Part 2 – Environment, Isolation, Empathy, Diversity, & Story
This section is closely tied with Location in part 1. Almost everything we do is governed by our environment, and much of our behaviour is also a product of the environment. Parkour could arguably be said to be a product of Lisses (the birth place of parkour) and its modern, concrete, urban landscape. With that in mind it doesn’t take a genius to realise that we should probably show some environmental aspects in our own photographs.
Fortunately, depicting a subject within its natural environment is a sure fire way to add depth and foster emotional attachment to your photos, that’s something we should capitalise upon. As an example, take a look at the photograph of Ben below. Whilst the group were on the move from Leeds International Pool to another favoured location Ben told me that he had been tattooed with a parkour emblem. Now for me this is a pretty hardcore statement which really underlines Ben’s commitment to the discipline
So, how best could I show his tattoo? A close up shot? No. We happened to be on a foot bridge overlooking the location where my, perhaps most notable, photograph, Leeds Leap, was taken. Light bulb! By taking a photo of Ben looking out at the view I could immediately gather together the following ideas: parkour as an urban pursuit, the spiritual nature of the discipline (free your mind), the inspiration and start point for my own parkour photography, the power of Ben’s conviction, the tattoo itself, and the cyclical nature of things — the pool is soon to be demolished.
The environment is all around us, duh, make use of it, it is a powerful tool that can be used both very easily and very effectively to add character and strength to your photos.
© Ben Anderson
Isolation is really the counterpoint to environment. The idea here is that you should totally direct all of the viewers’ attention on the subject and nothing else.
On occasion the message you are trying to get across is so strong that to have anything else in the scene will only serve to dilute it. One very simple trick is to make sure the background is very simple, a wall, the sky, the ground – something uniform. Or even something so boring or at odds with the subject that it immediately makes your message stand out.
Colour can play a very strong role in achieving subject isolation. If you had a traceur dressed in green doing a move then it wouldn’t be a good idea to shoot them against grass or some trees would it? Instead find a red background, brick works well. Conversely red shirts against green work superbly.
Even though you are isolating a subject, you can still let some environment creep in to add depth, take a closer look at the photo of Devin below.
© Ben Anderson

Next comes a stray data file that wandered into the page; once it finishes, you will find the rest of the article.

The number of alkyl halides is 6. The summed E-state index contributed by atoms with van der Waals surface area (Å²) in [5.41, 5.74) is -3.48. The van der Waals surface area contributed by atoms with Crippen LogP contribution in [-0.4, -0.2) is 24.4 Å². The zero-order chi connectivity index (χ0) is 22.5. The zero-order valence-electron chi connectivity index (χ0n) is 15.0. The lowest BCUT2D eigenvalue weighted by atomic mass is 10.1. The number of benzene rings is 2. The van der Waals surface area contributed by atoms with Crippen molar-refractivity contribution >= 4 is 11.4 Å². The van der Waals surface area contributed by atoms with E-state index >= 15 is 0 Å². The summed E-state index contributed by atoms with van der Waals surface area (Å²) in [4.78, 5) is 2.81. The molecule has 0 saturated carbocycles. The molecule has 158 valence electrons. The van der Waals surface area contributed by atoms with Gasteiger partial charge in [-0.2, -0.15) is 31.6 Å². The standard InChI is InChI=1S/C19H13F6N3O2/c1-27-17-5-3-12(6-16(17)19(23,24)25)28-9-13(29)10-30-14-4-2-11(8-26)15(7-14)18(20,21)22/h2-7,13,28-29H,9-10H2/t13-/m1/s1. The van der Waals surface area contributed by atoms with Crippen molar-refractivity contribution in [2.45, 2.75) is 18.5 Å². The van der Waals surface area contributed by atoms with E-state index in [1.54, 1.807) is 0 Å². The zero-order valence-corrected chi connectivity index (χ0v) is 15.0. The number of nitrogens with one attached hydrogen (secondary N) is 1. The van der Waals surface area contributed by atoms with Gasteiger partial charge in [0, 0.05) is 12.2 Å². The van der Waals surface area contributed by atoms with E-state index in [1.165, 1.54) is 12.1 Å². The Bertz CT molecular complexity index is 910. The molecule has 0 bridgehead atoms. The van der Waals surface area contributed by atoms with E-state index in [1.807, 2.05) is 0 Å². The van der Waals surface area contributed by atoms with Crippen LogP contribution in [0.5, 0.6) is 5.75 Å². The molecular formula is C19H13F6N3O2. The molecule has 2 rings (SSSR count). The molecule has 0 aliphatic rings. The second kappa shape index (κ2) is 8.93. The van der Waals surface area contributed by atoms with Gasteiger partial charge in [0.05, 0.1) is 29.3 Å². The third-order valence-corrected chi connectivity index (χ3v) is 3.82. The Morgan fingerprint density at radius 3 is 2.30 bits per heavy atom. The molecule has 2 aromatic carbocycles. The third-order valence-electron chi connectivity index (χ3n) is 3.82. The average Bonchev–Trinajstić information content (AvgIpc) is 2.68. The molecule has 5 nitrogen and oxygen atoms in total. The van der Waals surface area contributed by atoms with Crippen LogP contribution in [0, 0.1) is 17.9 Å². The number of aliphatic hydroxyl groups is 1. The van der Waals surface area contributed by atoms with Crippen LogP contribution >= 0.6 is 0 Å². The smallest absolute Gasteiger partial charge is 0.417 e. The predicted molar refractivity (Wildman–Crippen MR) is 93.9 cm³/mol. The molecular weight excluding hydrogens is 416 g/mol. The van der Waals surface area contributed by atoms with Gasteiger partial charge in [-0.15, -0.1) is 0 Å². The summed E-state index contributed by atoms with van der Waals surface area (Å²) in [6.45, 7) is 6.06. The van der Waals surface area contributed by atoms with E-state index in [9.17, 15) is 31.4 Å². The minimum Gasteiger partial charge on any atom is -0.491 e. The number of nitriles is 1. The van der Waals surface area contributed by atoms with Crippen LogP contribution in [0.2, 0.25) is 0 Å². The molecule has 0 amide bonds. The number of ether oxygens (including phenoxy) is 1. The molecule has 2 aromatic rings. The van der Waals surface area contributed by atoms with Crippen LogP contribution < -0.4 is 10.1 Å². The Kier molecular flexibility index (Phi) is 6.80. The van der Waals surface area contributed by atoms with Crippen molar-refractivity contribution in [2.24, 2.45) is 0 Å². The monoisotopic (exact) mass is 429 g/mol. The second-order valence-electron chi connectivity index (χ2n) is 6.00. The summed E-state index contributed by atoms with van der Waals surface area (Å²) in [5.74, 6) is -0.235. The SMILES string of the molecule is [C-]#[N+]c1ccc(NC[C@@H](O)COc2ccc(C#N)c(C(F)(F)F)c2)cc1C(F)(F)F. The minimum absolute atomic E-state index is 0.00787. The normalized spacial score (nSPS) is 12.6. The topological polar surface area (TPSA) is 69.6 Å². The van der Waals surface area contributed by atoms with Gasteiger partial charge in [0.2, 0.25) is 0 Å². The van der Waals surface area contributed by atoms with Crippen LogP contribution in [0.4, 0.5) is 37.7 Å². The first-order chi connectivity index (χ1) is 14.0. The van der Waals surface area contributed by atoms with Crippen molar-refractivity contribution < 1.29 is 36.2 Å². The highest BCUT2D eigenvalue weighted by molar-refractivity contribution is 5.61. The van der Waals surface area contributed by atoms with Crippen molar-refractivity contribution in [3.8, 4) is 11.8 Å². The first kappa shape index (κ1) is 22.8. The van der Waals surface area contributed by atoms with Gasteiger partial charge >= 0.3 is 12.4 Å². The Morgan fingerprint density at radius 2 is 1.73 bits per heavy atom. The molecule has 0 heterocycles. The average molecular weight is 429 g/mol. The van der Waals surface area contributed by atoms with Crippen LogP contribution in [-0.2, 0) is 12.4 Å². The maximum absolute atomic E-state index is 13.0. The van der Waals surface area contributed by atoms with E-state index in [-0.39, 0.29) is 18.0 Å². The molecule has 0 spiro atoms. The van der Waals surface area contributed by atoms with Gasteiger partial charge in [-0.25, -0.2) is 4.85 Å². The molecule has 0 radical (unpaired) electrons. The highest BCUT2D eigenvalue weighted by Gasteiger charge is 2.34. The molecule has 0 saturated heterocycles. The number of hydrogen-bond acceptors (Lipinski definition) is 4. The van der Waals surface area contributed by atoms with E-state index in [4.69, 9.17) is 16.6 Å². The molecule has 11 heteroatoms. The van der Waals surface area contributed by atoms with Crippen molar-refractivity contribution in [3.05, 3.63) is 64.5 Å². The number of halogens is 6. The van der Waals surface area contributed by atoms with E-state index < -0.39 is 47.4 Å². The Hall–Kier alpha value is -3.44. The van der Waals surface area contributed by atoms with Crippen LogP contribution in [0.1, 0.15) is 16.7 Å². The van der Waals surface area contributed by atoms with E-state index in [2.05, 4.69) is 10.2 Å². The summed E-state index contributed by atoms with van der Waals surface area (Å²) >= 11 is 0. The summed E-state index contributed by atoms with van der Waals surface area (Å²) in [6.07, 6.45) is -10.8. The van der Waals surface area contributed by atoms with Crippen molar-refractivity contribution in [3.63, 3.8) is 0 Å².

Whenever you approach a subject photographically you should bear in mind the implications of any photographs you take. For example, parkour is non competitive, so you should definitely not take a photograph that appears to portray it as such. Similarly, parkour is not a team discipline, and although traceurs train together it would be questionable to display parkour moves performed in tandem or give the appearance of teamwork. Of course this is not the case for photos of Acro.
Again I’ll refer back to some of the other subjects, Anticipation, & Rapport, you can only truly empathise with your subject if you are knowledgeable about it – ensure that you are. By depicting your subject with empathy you help to engender rapport with its practitioners – this is a feedback loop that can lead to some great insights and future benefits.
Although photography will always be exploitative to a certain extent, you can minimise this by helping to portray the goals and dreams of your subjects’ practitioners. Remember that you as a photographer are also being exploited by your subject – it’s a two way street. Don’t be evil – ever!
© Ben Anderson
When you start to look critically at everything which is happening around you, then you will start to see things that would not normally be apparent: forms, the play of light across a face, how the shape of a person interacts with the environment, perhaps a juxtaposition of your subject and something as banal as a commercial banner. There are interesting photographs everywhere, even in the most mundane every day places. By framing them with your camera’s viewfinder you freeze them in time and allow them to be shared with others. If you’re not taking a photo then you’re missing an opportunity.
Eventually as your eye becomes more familiar with this mental ‘framing’ of the world you will know when to shoot and when to wait for the truly sublime: we all have the ability to transcend our everyday existence, catching those rare moments is what you should aim for – people don’t want to looking at boring photos.
Originality is perhaps the single hardest thing in photography, but it always keeps you on your toes, and working out a new and refreshing way to show something is reward in itself.
© Ben Anderson
Telling a story is perhaps the single most difficult thing to do with photography. Much can be learnt by looking at cartoons and film story boards, think of the key ways in which each ‘frame’ interacts with its neighbours, flow, form, rhythm, are all important. Consistency of style and format are also paramount (I’ve broken this rule myself in my parkour set so far!) – you should also either use all B&W or all colour photos, or aim to have sections of all the same.
Think about the everyday aspects of your subject, the journey, buying a ticket, mucking about on the bus, the meet, stopping for food, all the little ‘boring’ every day things that happen can help to punctuate a larger body of work and most importantly ground them in the understanding of the viewer — this connection with the viewer is important, never forget it.
© Ben Anderson